If your organization wants to minimize the risk of storing sensitive information like insurance plans and policies, then cloud migration is an obvious solution.

Information breaches and leaks to malevolent actors and competitors can be disastrous and expensive, but strategic cloud implementations involving private, hybrid, or multi-cloud approaches allow you to selectively silo any part of your business for increased cybersecurity.

Boosted productivity

Modern business solutions employ rapidly evolving technologies such as AI and machine learning. Combined with automation, these business intelligence tools can optimize workflows. Manual and tedious tasks like data entry and email can all be automated with a new system in place.

Much higher-tier tasks, like claims processing, can also be customized and dealt with automatically. This frees your team up to focus on the most important areas of your business.

When you empower your employees with advanced capabilities, you can expect them to perform better in their roles.

More revenue and premium growth

Moving from your legacy system to cloud architecture can also boost your premium growth and bring in more revenue. This is due to the capabilities you gain. These allow your enterprise to react swiftly to changing global market conditions and turn disruption into opportunity with a faster time to market.

Key business processes, like claim handling, underwriting, policy administration, payments, and customer service, can be optimized and enhanced to boost growth. As a result, modernizing your core systems helps you offer more competitive policies and pricing. This means you can out-compete your rivals and see higher yearly premium growth.

A quality digital experience

The growth of Insurtech undoubtedly marks a sea change. Modernizing your legacy insurance system allows you to join the ranks of these digital insurers and implement flexible operating models.

Remember, modern consumers have ever-increasing expectations and demands. They want self-service options, rapid quotes, and instant policy access. With a cloud system, you can give them the newest and most desired features and also sell directly to the consumer more easily.

A flow chart showing how insurers can build deeper one-to-one relationships with consumers at scale with cloud systems

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McKinsey estimates that better personalization of services reduces the cost of new customer acquisition by as much as 50 percent.

A high-quality digital experience will benefit employees too. For example, a cloud-based enterprise system lets your team personalize interfaces, reporting dashboards, and other features to help maximize their work outputs.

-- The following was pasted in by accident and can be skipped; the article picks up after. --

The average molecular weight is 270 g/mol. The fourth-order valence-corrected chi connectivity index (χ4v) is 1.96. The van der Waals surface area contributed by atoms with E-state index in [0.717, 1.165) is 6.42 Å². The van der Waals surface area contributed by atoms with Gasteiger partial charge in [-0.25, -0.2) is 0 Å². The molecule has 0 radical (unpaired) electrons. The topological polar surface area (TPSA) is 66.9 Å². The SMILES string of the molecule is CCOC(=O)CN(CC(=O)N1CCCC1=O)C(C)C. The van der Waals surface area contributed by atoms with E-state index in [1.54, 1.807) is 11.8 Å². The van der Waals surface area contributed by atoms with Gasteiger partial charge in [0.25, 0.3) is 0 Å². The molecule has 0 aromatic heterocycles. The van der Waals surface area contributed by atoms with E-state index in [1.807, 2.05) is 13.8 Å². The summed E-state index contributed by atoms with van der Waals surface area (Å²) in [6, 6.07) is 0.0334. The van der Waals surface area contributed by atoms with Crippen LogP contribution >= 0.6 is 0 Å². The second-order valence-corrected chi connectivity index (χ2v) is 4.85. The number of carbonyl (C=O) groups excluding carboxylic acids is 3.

By migrating to the cloud, your organization will also be able to acquire and retain candidates that desire flexible remote or hybrid working environments.

Why do insurance institutions still prefer legacy systems?

The decision to modernize your enterprise system and software seems like an easy choice when weighed against the benefits. However, despite it increasing performance and giving you a competitive advantage, many institutions prefer the comfort and familiarity of legacy technology.

Admittedly, we can’t entirely blame them for dragging their feet, and there are plenty of justifications that organizations cling to that prevent or delay system upgrades. These include:

Doubts about cloud computing

From the top to the bottom of an organization, there will be those who have their doubts about any new tech. Decision-makers and primary stakeholders may be especially apprehensive about cloud computing. Many fear it will prove unreliable since its services require network connectivity to off-premise infrastructure.

A popular misconception is that building your system with cloud vendors adds increased risk for things like security and compliance. In reality, it’s the opposite. Platform providers are constantly updating their security technologies, and vendors also tend to stay up-to-date with local and global compliance requirements. This means less legwork for your IT and DevOps teams.

Time and cost

There’s no getting around this elephant in the room. Upgrading or replacing enterprise legacy solutions requires time and money – the two most essential resources to a business. For large regionals and multinationals, the task that lays ahead is the primary obstacle standing in the way of operational enhancements.

Depending on the size and nature of your business, each organization will have a different tolerance for the disruption caused by such projects. Luckily, legacy modernization doesn’t come with a one-size-fits-all roadmap.

There are diverse approaches enterprises can take to contemporize their business tools. Careful consideration must be given to development lead times and a deployment strategy. At the same time, resources must be in place to maintain a functional legacy system throughout the project life cycle.

For example, a smaller organization may be more resilient when it comes to a complete rebuild as its operations are relatively simple. A globalized multinational, on the other hand, will have too many moving parts for a complete shutdown. They’d instead want to look at intermediate options like modernizing code (rearchitecting), rehosting, or adding new technologies in tiers (refactoring).

Additional training